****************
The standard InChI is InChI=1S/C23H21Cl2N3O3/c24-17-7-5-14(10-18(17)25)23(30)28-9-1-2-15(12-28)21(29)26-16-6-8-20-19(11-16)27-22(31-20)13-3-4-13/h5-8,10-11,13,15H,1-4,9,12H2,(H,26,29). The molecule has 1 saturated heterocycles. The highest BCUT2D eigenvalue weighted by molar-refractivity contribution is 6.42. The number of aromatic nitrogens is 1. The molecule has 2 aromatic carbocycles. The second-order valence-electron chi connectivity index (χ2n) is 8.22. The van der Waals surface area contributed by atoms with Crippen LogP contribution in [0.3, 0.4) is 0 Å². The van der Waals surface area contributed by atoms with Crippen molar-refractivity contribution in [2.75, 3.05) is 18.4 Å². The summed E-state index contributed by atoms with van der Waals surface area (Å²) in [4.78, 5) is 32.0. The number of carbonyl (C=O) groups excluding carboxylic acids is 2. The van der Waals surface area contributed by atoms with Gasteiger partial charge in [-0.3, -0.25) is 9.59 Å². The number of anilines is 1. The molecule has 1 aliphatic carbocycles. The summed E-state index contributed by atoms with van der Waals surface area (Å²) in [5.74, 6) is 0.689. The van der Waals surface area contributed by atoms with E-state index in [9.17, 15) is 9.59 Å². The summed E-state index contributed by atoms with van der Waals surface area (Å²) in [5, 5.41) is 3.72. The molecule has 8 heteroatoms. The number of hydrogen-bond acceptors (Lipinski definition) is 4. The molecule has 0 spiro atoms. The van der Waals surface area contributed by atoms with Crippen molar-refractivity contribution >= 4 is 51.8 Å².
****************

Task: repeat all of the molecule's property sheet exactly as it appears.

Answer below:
The standard InChI is InChI=1S/C23H21Cl2N3O3/c24-17-7-5-14(10-18(17)25)23(30)28-9-1-2-15(12-28)21(29)26-16-6-8-20-19(11-16)27-22(31-20)13-3-4-13/h5-8,10-11,13,15H,1-4,9,12H2,(H,26,29). The molecule has 1 saturated heterocycles. The highest BCUT2D eigenvalue weighted by molar-refractivity contribution is 6.42. The number of aromatic nitrogens is 1. The molecule has 2 aromatic carbocycles. The second-order valence-electron chi connectivity index (χ2n) is 8.22. The van der Waals surface area contributed by atoms with Crippen LogP contribution in [0.3, 0.4) is 0 Å². The van der Waals surface area contributed by atoms with Crippen molar-refractivity contribution in [2.75, 3.05) is 18.4 Å². The summed E-state index contributed by atoms with van der Waals surface area (Å²) in [4.78, 5) is 32.0. The number of carbonyl (C=O) groups excluding carboxylic acids is 2. The van der Waals surface area contributed by atoms with Gasteiger partial charge in [-0.3, -0.25) is 9.59 Å². The number of anilines is 1. The molecule has 1 aliphatic carbocycles. The summed E-state index contributed by atoms with van der Waals surface area (Å²) in [5.74, 6) is 0.689. The van der Waals surface area contributed by atoms with E-state index in [9.17, 15) is 9.59 Å². The summed E-state index contributed by atoms with van der Waals surface area (Å²) in [5, 5.41) is 3.72. The molecule has 8 heteroatoms. The number of hydrogen-bond acceptors (Lipinski definition) is 4. The molecule has 0 spiro atoms. The van der Waals surface area contributed by atoms with Crippen molar-refractivity contribution >= 4 is 51.8 Å².